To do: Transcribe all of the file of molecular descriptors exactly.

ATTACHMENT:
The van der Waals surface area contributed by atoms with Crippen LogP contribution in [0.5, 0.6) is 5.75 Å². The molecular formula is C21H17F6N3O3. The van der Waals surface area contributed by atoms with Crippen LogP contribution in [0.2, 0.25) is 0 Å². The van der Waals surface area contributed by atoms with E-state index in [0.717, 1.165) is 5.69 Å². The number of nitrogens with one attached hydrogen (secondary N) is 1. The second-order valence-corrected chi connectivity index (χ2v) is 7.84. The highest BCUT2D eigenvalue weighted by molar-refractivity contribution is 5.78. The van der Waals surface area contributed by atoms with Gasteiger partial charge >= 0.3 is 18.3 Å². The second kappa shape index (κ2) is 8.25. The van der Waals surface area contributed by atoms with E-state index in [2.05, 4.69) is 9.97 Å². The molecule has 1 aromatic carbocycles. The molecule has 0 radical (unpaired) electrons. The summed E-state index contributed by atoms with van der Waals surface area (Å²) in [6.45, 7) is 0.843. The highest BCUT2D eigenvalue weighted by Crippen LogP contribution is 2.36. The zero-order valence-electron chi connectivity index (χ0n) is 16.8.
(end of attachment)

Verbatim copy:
The van der Waals surface area contributed by atoms with Crippen LogP contribution in [0.5, 0.6) is 5.75 Å². The molecular formula is C21H17F6N3O3. The van der Waals surface area contributed by atoms with Crippen LogP contribution in [0.2, 0.25) is 0 Å². The van der Waals surface area contributed by atoms with E-state index in [0.717, 1.165) is 5.69 Å². The number of nitrogens with one attached hydrogen (secondary N) is 1. The second-order valence-corrected chi connectivity index (χ2v) is 7.84. The highest BCUT2D eigenvalue weighted by molar-refractivity contribution is 5.78. The van der Waals surface area contributed by atoms with Gasteiger partial charge >= 0.3 is 18.3 Å². The second kappa shape index (κ2) is 8.25. The van der Waals surface area contributed by atoms with E-state index in [2.05, 4.69) is 9.97 Å². The molecule has 1 aromatic carbocycles. The molecule has 0 radical (unpaired) electrons. The summed E-state index contributed by atoms with van der Waals surface area (Å²) in [6.45, 7) is 0.843. The highest BCUT2D eigenvalue weighted by Crippen LogP contribution is 2.36. The zero-order valence-electron chi connectivity index (χ0n) is 16.8.